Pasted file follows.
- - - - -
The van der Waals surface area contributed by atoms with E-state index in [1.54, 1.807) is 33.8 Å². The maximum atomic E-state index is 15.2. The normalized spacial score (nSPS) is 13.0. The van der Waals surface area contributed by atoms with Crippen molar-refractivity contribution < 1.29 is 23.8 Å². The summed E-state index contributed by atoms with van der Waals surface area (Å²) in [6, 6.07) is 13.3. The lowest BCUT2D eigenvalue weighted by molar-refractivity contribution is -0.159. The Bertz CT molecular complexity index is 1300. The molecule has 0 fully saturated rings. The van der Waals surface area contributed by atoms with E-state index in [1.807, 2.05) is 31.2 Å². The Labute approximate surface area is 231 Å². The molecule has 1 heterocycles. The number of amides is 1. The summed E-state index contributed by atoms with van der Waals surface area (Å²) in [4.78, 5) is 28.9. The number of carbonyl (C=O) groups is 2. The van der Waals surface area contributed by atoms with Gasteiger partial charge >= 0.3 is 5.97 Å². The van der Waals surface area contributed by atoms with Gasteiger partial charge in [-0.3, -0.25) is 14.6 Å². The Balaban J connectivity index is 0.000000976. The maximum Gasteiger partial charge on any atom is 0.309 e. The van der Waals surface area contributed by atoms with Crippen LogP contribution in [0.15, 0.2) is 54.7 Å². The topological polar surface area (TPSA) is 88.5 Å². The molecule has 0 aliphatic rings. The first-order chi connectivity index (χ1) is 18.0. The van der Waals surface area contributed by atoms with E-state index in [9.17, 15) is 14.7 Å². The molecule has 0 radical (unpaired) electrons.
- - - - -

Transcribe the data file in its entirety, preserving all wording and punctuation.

The van der Waals surface area contributed by atoms with E-state index in [1.54, 1.807) is 33.8 Å². The maximum atomic E-state index is 15.2. The normalized spacial score (nSPS) is 13.0. The van der Waals surface area contributed by atoms with Crippen molar-refractivity contribution < 1.29 is 23.8 Å². The summed E-state index contributed by atoms with van der Waals surface area (Å²) in [6, 6.07) is 13.3. The lowest BCUT2D eigenvalue weighted by molar-refractivity contribution is -0.159. The Bertz CT molecular complexity index is 1300. The molecule has 0 fully saturated rings. The van der Waals surface area contributed by atoms with E-state index in [1.807, 2.05) is 31.2 Å². The Labute approximate surface area is 231 Å². The molecule has 1 heterocycles. The number of amides is 1. The summed E-state index contributed by atoms with van der Waals surface area (Å²) in [4.78, 5) is 28.9. The number of carbonyl (C=O) groups is 2. The van der Waals surface area contributed by atoms with Gasteiger partial charge >= 0.3 is 5.97 Å². The van der Waals surface area contributed by atoms with Gasteiger partial charge in [-0.3, -0.25) is 14.6 Å². The Balaban J connectivity index is 0.000000976. The maximum Gasteiger partial charge on any atom is 0.309 e. The van der Waals surface area contributed by atoms with Crippen LogP contribution in [0.15, 0.2) is 54.7 Å². The topological polar surface area (TPSA) is 88.5 Å². The molecule has 0 aliphatic rings. The first-order chi connectivity index (χ1) is 18.0. The van der Waals surface area contributed by atoms with E-state index in [9.17, 15) is 14.7 Å². The molecule has 0 radical (unpaired) electrons.